Health reform and the $716 billion lie

The Affordable Care Act (ACA), called “Obamacare” by opponents and supporters alike, has been maligned and misrepresented countless times over the last few years. The most recent claim—which has turned up in a recent Mitt Romney ad but has been a staple of GOP talking points since the Paul Ryan pick for vice president—is, “You paid into Medicare for years … but now when you need it, Obama has cut $716 billion from Medicare … to pay for Obamacare.” In other words, ACA took money out of the Medicare system for use elsewhere.

This is a pretty big lie. To take money “out of the Medicare system,” one would have to actually divert revenues away from the program. But ACA doesn’t do this at all—instead, it reduces how much Medicare will have to spend over the next 10 years by $716 billion. It does this without actually cutting benefits, instead deriving savings from three areas:

  1. Reducing reimbursements Medicare currently makes to hospitals—but by less than the gain hospitals would receive from newly-insured patients  purchasing hospital services in coming decades.
  2. Reforming the separate Medicare Advantage program, which was supposed to save money, but ended up being more expensive.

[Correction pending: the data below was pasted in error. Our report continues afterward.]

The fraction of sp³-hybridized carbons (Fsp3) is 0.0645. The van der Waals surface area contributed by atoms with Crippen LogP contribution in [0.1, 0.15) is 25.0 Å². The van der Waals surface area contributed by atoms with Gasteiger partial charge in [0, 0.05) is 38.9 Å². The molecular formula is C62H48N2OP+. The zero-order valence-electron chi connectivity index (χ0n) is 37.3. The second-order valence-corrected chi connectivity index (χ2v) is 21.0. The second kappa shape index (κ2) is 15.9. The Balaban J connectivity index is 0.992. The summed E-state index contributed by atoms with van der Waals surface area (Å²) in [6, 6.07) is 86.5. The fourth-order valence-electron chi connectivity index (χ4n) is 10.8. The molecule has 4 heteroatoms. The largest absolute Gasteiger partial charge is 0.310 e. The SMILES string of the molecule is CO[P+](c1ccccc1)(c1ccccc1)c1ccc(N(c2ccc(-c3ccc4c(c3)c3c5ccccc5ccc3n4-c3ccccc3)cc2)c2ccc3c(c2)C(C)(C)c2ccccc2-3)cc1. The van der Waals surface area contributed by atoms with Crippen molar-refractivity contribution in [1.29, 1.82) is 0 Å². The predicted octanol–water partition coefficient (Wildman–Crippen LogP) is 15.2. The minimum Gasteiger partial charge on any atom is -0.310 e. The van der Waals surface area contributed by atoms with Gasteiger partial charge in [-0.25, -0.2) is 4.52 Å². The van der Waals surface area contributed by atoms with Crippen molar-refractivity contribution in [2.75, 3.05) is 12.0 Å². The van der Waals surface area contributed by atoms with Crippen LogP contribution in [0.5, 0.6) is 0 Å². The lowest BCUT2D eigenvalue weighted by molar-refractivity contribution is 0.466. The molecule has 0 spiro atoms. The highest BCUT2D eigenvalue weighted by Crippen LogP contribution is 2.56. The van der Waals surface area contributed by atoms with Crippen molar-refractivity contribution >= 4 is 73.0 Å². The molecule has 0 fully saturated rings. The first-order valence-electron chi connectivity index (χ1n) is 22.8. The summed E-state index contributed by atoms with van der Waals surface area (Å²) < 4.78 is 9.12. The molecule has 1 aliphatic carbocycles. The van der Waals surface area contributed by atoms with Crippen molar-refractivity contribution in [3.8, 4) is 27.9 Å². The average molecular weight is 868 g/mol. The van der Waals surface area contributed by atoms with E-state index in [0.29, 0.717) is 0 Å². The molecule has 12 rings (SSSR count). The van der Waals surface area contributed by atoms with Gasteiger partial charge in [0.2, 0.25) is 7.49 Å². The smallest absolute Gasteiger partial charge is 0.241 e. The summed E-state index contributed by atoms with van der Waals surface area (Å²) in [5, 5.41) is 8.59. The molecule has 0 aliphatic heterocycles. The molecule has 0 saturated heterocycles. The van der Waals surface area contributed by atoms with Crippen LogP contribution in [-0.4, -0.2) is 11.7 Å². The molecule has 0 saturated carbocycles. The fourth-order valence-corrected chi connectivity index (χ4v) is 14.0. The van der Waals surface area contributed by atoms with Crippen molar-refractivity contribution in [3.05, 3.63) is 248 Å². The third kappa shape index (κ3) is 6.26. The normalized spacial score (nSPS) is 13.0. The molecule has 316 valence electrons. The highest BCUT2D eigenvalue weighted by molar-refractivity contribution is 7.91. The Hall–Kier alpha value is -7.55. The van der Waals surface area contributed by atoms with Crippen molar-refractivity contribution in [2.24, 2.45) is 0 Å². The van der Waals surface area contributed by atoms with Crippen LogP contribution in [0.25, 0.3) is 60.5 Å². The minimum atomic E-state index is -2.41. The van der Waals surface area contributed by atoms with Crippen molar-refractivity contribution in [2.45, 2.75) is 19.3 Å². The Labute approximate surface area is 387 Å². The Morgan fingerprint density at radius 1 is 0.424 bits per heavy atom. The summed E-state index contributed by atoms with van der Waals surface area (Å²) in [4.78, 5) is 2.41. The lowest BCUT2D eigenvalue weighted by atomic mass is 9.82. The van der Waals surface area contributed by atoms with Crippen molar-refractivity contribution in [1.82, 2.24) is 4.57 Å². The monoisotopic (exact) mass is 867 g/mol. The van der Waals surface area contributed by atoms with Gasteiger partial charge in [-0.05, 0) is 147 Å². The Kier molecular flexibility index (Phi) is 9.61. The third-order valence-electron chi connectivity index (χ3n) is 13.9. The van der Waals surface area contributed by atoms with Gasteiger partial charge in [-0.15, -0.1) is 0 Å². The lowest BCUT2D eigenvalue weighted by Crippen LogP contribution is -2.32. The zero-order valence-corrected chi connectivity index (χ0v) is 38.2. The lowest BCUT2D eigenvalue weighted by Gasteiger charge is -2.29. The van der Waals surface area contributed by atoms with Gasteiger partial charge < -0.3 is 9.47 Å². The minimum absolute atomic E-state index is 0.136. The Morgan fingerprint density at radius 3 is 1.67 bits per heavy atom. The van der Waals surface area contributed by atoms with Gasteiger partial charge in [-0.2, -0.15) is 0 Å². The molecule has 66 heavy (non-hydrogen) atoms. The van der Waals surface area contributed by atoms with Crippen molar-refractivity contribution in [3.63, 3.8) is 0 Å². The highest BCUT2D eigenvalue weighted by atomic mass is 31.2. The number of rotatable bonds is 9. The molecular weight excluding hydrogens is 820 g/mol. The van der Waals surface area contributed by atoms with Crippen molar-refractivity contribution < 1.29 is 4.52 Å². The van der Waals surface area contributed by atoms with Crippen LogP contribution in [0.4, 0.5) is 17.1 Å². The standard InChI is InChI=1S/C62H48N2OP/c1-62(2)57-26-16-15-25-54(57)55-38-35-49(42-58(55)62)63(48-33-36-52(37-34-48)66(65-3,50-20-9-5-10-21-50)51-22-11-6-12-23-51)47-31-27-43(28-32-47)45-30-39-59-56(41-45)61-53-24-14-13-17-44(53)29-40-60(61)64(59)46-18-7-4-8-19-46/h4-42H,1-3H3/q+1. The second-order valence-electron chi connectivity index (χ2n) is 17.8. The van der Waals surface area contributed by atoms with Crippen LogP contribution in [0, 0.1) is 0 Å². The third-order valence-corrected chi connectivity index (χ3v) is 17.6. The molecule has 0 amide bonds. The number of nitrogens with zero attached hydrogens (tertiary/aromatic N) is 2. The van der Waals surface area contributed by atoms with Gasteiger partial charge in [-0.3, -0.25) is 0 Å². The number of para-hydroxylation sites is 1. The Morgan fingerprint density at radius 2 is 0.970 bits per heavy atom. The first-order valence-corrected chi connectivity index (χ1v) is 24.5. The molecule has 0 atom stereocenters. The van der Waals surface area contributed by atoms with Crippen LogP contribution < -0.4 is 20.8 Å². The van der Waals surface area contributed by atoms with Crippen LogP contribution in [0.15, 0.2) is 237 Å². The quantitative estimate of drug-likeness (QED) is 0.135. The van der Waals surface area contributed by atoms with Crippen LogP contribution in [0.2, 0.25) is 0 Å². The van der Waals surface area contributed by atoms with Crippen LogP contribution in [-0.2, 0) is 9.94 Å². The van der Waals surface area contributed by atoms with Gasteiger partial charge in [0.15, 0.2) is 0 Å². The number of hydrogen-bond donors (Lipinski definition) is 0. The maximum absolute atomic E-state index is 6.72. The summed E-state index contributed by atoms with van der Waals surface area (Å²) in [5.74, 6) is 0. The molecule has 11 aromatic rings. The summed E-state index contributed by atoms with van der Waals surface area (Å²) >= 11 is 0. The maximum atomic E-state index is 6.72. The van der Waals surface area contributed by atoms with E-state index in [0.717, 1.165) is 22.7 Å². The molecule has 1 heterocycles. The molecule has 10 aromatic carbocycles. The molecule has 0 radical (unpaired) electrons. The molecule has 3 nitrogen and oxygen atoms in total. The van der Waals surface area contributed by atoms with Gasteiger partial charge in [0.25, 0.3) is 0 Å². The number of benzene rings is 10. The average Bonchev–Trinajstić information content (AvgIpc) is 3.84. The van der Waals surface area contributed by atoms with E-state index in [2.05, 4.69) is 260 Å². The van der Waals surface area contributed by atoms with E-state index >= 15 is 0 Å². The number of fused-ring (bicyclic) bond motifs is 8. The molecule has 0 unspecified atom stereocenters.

3. Reducing a variety of other payments to providers, such as those designed to offset the cost of providing uncompensated care for the uninsured (unnecessary because now more patients will have insurance and hence the amount of this uncompensated care will plummet).

Other provisions of ACA, such as the filling of the prescription drug “donut hole,” would actually expand benefits for seniors.

In other words, instead of reducing Medicare’s revenues (or “money in the system”), ACA reduces Medicare’s spending (or “money flowing out of Medicare”). One would hope that, as a businessman, Romney would know the difference between revenues and spending. Yet ACA’s Medicare savings actually lengthened the period over which the program is actuarially solvent, pretty much the opposite of what Romney is suggesting.

This claim that health reform should be criticized for reducing Medicare’s cost is also ironic. Romney, after all, has proposed his own cuts to Medicare, in the form of raising the Medicare eligibility age and transforming the entire system into a voucher program with a cap. It’s true he hasn’t been specific about the cap—his running mate Ryan proposed a GDP+0.5 percent growth cap, but Romney has been characteristically vague. But he has also promised the proposal would achieve solvency, which you can’t do unless you’re cutting some spending. So he also proposes cutting Medicare, period. Furthermore, Ryan actually supports the specific $716 billion Medicare cuts in the ACA, going so far as to include them in his budget.

As we have shown before, rising health care costs are the long-run deficit problem. And as we have also shown, solving the problem they pose through cost-shifting won’t work—it will just shift rising health care costs from the government’s budget directly onto household budgets. The ACA on Medicare takes a stab at controlling costs without engaging in simple cost-shifting. However this works out politically, it is simply smart economics.